California braces for record-setting heatwave, more fires

California braces for record-setting heatwave, more fires

An arrow points toward Extreme Fire Danger on September 4, 2020 as a vehicle passes along the Angeles Crest Highway in the San Gabriel Mountains northeast of Los Angeles in La Canada Flintridge
An arrow points toward Extreme Fire Danger on September 4, 2020 as a vehicle passes along the Angeles Crest Highway in the San Gabriel Mountains northeast of Los Angeles in La Canada Flintridge

LOS ANGELES - California is bracing for record-breaking temperatures and dangerous fire weather conditions this Labor Day weekend, with the National Weather Service urging people to limit outdoor activity and to stay hydrated.

"Saturday and Sunday will be about 20 to 30 degrees above normal across the entire area," Frank Fisher, a NWS meteorologist for the southern part of the state, told AFP.

"By Monday, we should be 10 to 20 degrees above normal ... but still very warm and dangerous outside," he added.

Fisher said temperatures are expected to peak to 108 degrees Fahrenheit (42.2 Celsius) in the Los Angeles area on Sunday and to 118 Fahrenheit (47.8 Celsius) further inland in Woodland Hills.

Excessive heat warnings through the holiday weekend and possibly beyond have also been issued in other western states including Arizona and Nevada.

The warm temperatures in California come as the state is recovering from another heat wave in mid-August and devastating wildfires that have burned some 1.5 million acres in the last three weeks.

That heat wave also set records, with Death Valley -- located near the border with Nevada -- recording a high of 130 degrees, one of the hottest temperatures ever measured on Earth with modern instruments.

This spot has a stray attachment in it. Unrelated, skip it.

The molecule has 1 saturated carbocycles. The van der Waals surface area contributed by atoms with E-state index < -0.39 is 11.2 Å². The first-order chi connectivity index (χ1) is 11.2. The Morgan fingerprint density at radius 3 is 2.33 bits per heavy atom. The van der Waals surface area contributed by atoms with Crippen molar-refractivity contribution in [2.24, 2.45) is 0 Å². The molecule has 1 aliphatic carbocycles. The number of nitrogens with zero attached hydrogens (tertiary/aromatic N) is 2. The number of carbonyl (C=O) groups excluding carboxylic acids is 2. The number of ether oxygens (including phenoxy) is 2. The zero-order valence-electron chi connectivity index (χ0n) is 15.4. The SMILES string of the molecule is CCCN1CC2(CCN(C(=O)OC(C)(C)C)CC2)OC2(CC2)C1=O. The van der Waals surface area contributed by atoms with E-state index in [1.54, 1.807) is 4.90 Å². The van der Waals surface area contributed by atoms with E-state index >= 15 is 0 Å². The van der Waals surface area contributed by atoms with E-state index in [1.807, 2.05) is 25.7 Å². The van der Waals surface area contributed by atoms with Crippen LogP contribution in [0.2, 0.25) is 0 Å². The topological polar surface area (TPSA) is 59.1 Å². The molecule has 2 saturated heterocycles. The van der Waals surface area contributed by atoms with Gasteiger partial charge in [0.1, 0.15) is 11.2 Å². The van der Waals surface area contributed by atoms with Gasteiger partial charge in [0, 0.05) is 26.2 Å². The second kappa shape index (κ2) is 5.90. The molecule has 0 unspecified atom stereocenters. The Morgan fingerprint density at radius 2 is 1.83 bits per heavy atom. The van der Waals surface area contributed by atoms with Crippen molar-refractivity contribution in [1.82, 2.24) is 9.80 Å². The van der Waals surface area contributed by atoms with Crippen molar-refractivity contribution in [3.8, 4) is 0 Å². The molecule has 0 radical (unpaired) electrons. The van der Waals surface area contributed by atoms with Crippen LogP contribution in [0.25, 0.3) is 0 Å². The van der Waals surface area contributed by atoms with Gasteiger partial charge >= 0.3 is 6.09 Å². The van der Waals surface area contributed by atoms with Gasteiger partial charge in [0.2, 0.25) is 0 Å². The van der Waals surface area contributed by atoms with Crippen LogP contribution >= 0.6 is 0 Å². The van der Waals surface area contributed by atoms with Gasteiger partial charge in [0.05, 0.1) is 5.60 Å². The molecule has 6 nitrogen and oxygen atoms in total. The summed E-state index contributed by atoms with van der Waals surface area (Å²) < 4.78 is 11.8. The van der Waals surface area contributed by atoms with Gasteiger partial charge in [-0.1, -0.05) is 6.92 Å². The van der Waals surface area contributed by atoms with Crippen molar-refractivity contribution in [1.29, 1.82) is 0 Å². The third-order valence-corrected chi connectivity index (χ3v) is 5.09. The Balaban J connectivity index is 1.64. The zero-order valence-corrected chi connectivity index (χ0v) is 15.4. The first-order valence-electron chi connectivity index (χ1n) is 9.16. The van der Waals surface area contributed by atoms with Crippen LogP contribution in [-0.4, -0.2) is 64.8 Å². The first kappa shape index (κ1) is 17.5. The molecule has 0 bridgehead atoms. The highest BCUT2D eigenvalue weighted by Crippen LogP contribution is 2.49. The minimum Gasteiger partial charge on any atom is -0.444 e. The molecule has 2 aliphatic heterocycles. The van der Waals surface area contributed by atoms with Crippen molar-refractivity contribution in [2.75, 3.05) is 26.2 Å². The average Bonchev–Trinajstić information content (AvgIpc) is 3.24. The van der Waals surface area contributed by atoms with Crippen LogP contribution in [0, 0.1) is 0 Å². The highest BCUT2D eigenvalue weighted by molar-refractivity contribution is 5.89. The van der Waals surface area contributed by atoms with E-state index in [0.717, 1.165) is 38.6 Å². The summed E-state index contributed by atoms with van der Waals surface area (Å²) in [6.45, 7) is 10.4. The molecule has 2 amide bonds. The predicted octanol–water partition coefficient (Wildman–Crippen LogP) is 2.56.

Weather forecasters said red flag warnings indicating the potential for dangerous fire conditions had been issued in many parts of California for the weekend, notably in the Santa Barbara mountains, north of Los Angeles.

"We have the heat, winds and low humidity," a perfect cocktail for fires, Fisher said.

"Our big issue with this excessive heat," he added, "is the fact that it's a holiday weekend and a lot of people are going out."

He said the National Weather Service was recommending people refrain from outdoor activities such as hiking and remain indoors during the day.

Once the sun sets, however, evening temperatures are not expected to bring much relief.

- 'Warmest nighttimes' -

"This is going to be the warmest nighttimes we are going to have in a while," Fisher said. "We are looking for temperatures to be in the upper 70s and even upper 80s, the warmest being Saturday night."

And if you're expecting to go to a restaurant in the Los Angeles area or other regions, where only outdoor dining is allowed because of the Covid-19 pandemic, you may want to think twice.

"Outdoor dining is not going to work this weekend," Fisher said.

The situation is not expected to be any better further north -- in the Bay Area and beyond -- where dangerous hot conditions are also predicted.

"It's certainly gonna be hot all over," said Jonathan Garner, a NWS meteorologist for that region.

"In areas like Ukiah, the record of 108 degrees could be exceeded by one or two degrees," he told AFP, referring to a city about 115 miles (185 kilometers) north of San Francisco.

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